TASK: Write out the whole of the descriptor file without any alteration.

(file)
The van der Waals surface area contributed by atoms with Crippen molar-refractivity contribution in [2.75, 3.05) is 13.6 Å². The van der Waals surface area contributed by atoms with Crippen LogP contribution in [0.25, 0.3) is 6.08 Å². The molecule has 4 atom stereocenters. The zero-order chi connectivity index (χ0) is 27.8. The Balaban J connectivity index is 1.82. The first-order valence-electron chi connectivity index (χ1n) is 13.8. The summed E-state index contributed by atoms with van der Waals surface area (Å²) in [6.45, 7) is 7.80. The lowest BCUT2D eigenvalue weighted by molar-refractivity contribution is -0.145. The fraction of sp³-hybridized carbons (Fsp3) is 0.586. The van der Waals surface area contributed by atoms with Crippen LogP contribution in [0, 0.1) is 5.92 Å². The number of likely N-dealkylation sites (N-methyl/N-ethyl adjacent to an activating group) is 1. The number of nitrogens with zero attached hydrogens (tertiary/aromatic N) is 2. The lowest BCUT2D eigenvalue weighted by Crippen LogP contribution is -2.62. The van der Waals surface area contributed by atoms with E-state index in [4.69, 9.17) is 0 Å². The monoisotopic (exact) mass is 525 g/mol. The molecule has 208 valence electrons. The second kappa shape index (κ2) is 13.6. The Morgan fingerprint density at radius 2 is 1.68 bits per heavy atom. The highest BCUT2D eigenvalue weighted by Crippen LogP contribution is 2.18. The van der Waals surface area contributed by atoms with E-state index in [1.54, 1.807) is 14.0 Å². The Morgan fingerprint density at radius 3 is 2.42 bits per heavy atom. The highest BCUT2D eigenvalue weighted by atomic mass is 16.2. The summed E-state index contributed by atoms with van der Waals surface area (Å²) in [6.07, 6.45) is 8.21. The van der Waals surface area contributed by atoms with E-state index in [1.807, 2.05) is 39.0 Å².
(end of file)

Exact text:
The van der Waals surface area contributed by atoms with Crippen molar-refractivity contribution in [2.75, 3.05) is 13.6 Å². The van der Waals surface area contributed by atoms with Crippen LogP contribution in [0.25, 0.3) is 6.08 Å². The molecule has 4 atom stereocenters. The zero-order chi connectivity index (χ0) is 27.8. The Balaban J connectivity index is 1.82. The first-order valence-electron chi connectivity index (χ1n) is 13.8. The summed E-state index contributed by atoms with van der Waals surface area (Å²) in [6.45, 7) is 7.80. The lowest BCUT2D eigenvalue weighted by molar-refractivity contribution is -0.145. The fraction of sp³-hybridized carbons (Fsp3) is 0.586. The van der Waals surface area contributed by atoms with Crippen LogP contribution in [0, 0.1) is 5.92 Å². The number of likely N-dealkylation sites (N-methyl/N-ethyl adjacent to an activating group) is 1. The number of nitrogens with zero attached hydrogens (tertiary/aromatic N) is 2. The lowest BCUT2D eigenvalue weighted by Crippen LogP contribution is -2.62. The van der Waals surface area contributed by atoms with E-state index in [4.69, 9.17) is 0 Å². The monoisotopic (exact) mass is 525 g/mol. The molecule has 208 valence electrons. The second kappa shape index (κ2) is 13.6. The Morgan fingerprint density at radius 2 is 1.68 bits per heavy atom. The highest BCUT2D eigenvalue weighted by Crippen LogP contribution is 2.18. The van der Waals surface area contributed by atoms with E-state index in [1.54, 1.807) is 14.0 Å². The Morgan fingerprint density at radius 3 is 2.42 bits per heavy atom. The highest BCUT2D eigenvalue weighted by atomic mass is 16.2. The summed E-state index contributed by atoms with van der Waals surface area (Å²) in [6.07, 6.45) is 8.21. The van der Waals surface area contributed by atoms with E-state index in [1.807, 2.05) is 39.0 Å².